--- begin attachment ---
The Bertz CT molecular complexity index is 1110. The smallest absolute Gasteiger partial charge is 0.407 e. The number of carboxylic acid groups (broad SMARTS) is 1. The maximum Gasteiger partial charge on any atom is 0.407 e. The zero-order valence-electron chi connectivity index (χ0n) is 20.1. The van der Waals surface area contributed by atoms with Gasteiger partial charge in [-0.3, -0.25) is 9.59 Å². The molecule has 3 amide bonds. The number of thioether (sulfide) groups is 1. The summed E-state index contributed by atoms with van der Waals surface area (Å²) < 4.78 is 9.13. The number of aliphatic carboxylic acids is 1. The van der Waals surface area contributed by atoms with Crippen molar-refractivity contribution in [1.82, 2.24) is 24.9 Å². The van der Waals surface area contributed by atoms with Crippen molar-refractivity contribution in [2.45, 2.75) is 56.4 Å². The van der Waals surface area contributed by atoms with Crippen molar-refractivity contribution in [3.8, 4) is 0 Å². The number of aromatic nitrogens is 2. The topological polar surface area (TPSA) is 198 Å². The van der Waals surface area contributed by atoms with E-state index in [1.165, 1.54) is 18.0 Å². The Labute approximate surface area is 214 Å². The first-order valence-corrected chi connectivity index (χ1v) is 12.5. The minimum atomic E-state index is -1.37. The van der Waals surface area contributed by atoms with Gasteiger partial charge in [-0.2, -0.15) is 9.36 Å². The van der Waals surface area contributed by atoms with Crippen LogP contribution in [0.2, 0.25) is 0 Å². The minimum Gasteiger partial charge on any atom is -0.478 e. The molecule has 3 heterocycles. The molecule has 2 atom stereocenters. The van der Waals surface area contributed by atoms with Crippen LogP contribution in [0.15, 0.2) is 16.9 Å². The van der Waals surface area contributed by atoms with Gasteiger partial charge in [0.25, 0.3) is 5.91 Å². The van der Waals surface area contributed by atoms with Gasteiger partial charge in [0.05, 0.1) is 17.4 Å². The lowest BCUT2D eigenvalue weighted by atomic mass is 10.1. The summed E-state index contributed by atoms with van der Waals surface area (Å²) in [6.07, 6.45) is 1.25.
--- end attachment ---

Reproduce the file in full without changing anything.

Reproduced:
The Bertz CT molecular complexity index is 1110. The smallest absolute Gasteiger partial charge is 0.407 e. The number of carboxylic acid groups (broad SMARTS) is 1. The maximum Gasteiger partial charge on any atom is 0.407 e. The zero-order valence-electron chi connectivity index (χ0n) is 20.1. The van der Waals surface area contributed by atoms with Gasteiger partial charge in [-0.3, -0.25) is 9.59 Å². The molecule has 3 amide bonds. The number of thioether (sulfide) groups is 1. The summed E-state index contributed by atoms with van der Waals surface area (Å²) < 4.78 is 9.13. The number of aliphatic carboxylic acids is 1. The van der Waals surface area contributed by atoms with Crippen molar-refractivity contribution in [1.82, 2.24) is 24.9 Å². The van der Waals surface area contributed by atoms with Crippen molar-refractivity contribution in [2.45, 2.75) is 56.4 Å². The van der Waals surface area contributed by atoms with Crippen molar-refractivity contribution in [3.8, 4) is 0 Å². The number of aromatic nitrogens is 2. The topological polar surface area (TPSA) is 198 Å². The van der Waals surface area contributed by atoms with E-state index in [1.165, 1.54) is 18.0 Å². The Labute approximate surface area is 214 Å². The first-order valence-corrected chi connectivity index (χ1v) is 12.5. The minimum atomic E-state index is -1.37. The van der Waals surface area contributed by atoms with Gasteiger partial charge in [-0.2, -0.15) is 9.36 Å². The van der Waals surface area contributed by atoms with Crippen LogP contribution in [0.2, 0.25) is 0 Å². The minimum Gasteiger partial charge on any atom is -0.478 e. The molecule has 3 heterocycles. The molecule has 2 atom stereocenters. The van der Waals surface area contributed by atoms with Crippen LogP contribution in [0.15, 0.2) is 16.9 Å². The van der Waals surface area contributed by atoms with Gasteiger partial charge in [0.25, 0.3) is 5.91 Å². The van der Waals surface area contributed by atoms with Gasteiger partial charge in [0.05, 0.1) is 17.4 Å². The lowest BCUT2D eigenvalue weighted by atomic mass is 10.1. The summed E-state index contributed by atoms with van der Waals surface area (Å²) in [6.07, 6.45) is 1.25.